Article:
GLOBAL GIVING REPORT JUNE 2014: RAINWATER CATCHMENTS
“If the Women Benefit, We All Benefit”
As Yameogo Brahima said earlier this year in the village of Ramongokamsi: “We all know the water basin will help us, particularly the women, and if the women benefit, everyone benefits.” The demand is very high from many villages in Burkina Faso to have water throughout the year. Rainwater catchment basins can demonstrate the most effective way to create a more sustainable community, curb out-migration, promote girls’ education by removing the burden of searching for water, and then empower farming’s productive ability. To meet the demand, Give Water Give Life (GWGL) is producing a prototype Rainwater Catchment Basin (RCB) that can be replicated throughout the country.
Water Throughout The Year for Rural Villlages
Based on our most recent research, village visits, data and partnership activities, Give Water Give Life broadened our scope and increased our budget. Developing a prototype RCB requires local non-governmental organizations, communities, village leaders, engineers, graduate students, private manufacturers, managers and transportation. Our updated program includes all these and their related costs.
A well designed village rainwater catchment basin collects runoff water in a suited emplacement and topography; stores it; and makes water available year round for agriculture, economic development, and improving rural health. A rainwater catchment basin was envisioned, developed and built by residents in the village of Sisene, in central west Burkina Faso, in 2008. Success is realized by the 2,000 residents using the 6,000 cubic meters of water from their new basin – available to them every day since the initial rainfall in 2008. With the basin water, the aquifer was restored, the water table raised, six formerly dry wells now have water, and families are healthier and able to send their children to school.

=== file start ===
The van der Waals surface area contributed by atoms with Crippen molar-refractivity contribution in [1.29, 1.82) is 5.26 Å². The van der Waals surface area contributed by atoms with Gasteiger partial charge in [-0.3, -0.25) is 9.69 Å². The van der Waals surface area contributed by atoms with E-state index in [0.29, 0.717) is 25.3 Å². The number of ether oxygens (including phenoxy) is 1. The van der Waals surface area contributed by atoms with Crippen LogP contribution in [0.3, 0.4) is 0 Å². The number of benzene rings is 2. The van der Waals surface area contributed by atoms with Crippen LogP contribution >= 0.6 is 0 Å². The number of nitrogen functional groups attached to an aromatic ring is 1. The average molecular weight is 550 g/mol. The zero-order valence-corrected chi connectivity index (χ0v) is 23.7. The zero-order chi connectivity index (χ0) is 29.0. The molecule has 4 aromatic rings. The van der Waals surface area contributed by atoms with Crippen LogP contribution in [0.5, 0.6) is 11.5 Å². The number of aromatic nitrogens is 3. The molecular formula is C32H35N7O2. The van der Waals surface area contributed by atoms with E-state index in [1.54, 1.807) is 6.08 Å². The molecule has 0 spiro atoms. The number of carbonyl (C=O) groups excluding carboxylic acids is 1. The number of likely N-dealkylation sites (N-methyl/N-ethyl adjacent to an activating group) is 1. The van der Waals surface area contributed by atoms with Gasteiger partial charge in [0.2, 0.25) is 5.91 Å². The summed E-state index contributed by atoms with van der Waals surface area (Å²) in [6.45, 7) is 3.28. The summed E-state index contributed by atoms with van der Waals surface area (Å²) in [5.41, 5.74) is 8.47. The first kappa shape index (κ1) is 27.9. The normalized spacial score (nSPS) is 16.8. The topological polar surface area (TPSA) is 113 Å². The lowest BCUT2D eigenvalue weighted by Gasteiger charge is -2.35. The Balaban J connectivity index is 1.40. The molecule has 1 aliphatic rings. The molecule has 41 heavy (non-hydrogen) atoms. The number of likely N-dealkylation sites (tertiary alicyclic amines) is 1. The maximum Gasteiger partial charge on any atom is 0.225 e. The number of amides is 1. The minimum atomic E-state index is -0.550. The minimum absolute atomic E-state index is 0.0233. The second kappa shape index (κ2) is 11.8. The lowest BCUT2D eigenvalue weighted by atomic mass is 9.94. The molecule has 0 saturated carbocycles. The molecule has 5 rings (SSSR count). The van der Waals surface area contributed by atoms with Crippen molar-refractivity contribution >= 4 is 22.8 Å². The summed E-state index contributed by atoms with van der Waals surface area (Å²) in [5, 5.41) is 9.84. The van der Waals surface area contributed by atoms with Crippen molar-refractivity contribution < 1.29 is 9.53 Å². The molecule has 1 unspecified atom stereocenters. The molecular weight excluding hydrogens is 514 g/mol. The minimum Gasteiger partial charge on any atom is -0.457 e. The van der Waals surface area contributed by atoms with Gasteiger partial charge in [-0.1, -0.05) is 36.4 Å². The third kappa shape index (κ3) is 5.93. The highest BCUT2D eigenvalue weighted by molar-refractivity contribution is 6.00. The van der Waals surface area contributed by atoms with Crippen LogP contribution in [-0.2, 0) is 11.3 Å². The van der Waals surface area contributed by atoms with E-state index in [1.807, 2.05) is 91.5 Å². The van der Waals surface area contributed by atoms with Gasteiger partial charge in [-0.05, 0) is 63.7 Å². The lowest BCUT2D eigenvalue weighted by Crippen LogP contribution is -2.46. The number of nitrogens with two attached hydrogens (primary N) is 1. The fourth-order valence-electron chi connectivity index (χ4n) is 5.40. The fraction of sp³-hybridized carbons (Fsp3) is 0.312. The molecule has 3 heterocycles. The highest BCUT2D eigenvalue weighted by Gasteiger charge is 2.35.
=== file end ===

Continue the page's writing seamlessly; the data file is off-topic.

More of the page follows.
Building on this success, Give Water Give Life is developing a prototype RCB. The participation of the villagers in the creation of the RCB is the most important ingredient to its success and long life. To improve sustainability, the prototype is being upgraded with: emergency spillway; satellite imagery processing technologies to determine suitable topography and locations; and solar/wind powered micro irrigation and water filtration systems.
“With Water Year Round, Our Daughters Can Go To School”